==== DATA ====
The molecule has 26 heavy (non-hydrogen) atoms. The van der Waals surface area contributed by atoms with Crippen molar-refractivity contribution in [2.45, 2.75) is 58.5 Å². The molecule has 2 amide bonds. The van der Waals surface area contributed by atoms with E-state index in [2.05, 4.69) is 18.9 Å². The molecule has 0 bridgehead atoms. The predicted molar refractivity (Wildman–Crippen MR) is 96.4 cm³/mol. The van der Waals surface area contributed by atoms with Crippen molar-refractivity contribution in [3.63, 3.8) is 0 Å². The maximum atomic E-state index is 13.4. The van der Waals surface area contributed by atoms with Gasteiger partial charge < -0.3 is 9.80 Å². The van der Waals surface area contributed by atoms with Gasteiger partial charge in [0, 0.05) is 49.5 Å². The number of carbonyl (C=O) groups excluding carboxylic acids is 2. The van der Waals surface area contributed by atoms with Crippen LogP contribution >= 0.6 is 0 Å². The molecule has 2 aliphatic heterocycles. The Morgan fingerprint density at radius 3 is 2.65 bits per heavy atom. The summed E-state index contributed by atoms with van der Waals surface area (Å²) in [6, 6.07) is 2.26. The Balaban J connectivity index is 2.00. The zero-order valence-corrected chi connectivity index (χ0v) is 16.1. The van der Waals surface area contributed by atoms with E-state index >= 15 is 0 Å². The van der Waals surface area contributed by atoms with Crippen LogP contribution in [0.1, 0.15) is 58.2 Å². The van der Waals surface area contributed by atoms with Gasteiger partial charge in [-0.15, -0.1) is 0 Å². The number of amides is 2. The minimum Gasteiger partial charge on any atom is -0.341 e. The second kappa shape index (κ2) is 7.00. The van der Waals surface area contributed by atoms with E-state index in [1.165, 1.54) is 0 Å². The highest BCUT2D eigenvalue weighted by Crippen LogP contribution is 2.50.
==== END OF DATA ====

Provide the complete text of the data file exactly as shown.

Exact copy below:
The molecule has 26 heavy (non-hydrogen) atoms. The van der Waals surface area contributed by atoms with Crippen molar-refractivity contribution in [2.45, 2.75) is 58.5 Å². The molecule has 2 amide bonds. The van der Waals surface area contributed by atoms with E-state index in [2.05, 4.69) is 18.9 Å². The molecule has 0 bridgehead atoms. The predicted molar refractivity (Wildman–Crippen MR) is 96.4 cm³/mol. The van der Waals surface area contributed by atoms with Crippen molar-refractivity contribution in [3.63, 3.8) is 0 Å². The maximum atomic E-state index is 13.4. The van der Waals surface area contributed by atoms with Gasteiger partial charge < -0.3 is 9.80 Å². The van der Waals surface area contributed by atoms with Gasteiger partial charge in [0, 0.05) is 49.5 Å². The number of carbonyl (C=O) groups excluding carboxylic acids is 2. The van der Waals surface area contributed by atoms with Crippen LogP contribution >= 0.6 is 0 Å². The molecule has 2 aliphatic heterocycles. The Morgan fingerprint density at radius 3 is 2.65 bits per heavy atom. The summed E-state index contributed by atoms with van der Waals surface area (Å²) in [6, 6.07) is 2.26. The Balaban J connectivity index is 2.00. The zero-order valence-corrected chi connectivity index (χ0v) is 16.1. The van der Waals surface area contributed by atoms with E-state index >= 15 is 0 Å². The van der Waals surface area contributed by atoms with Crippen LogP contribution in [0.1, 0.15) is 58.2 Å². The van der Waals surface area contributed by atoms with Gasteiger partial charge in [-0.15, -0.1) is 0 Å². The number of amides is 2. The minimum Gasteiger partial charge on any atom is -0.341 e. The second kappa shape index (κ2) is 7.00. The van der Waals surface area contributed by atoms with E-state index in [1.165, 1.54) is 0 Å². The highest BCUT2D eigenvalue weighted by Crippen LogP contribution is 2.50.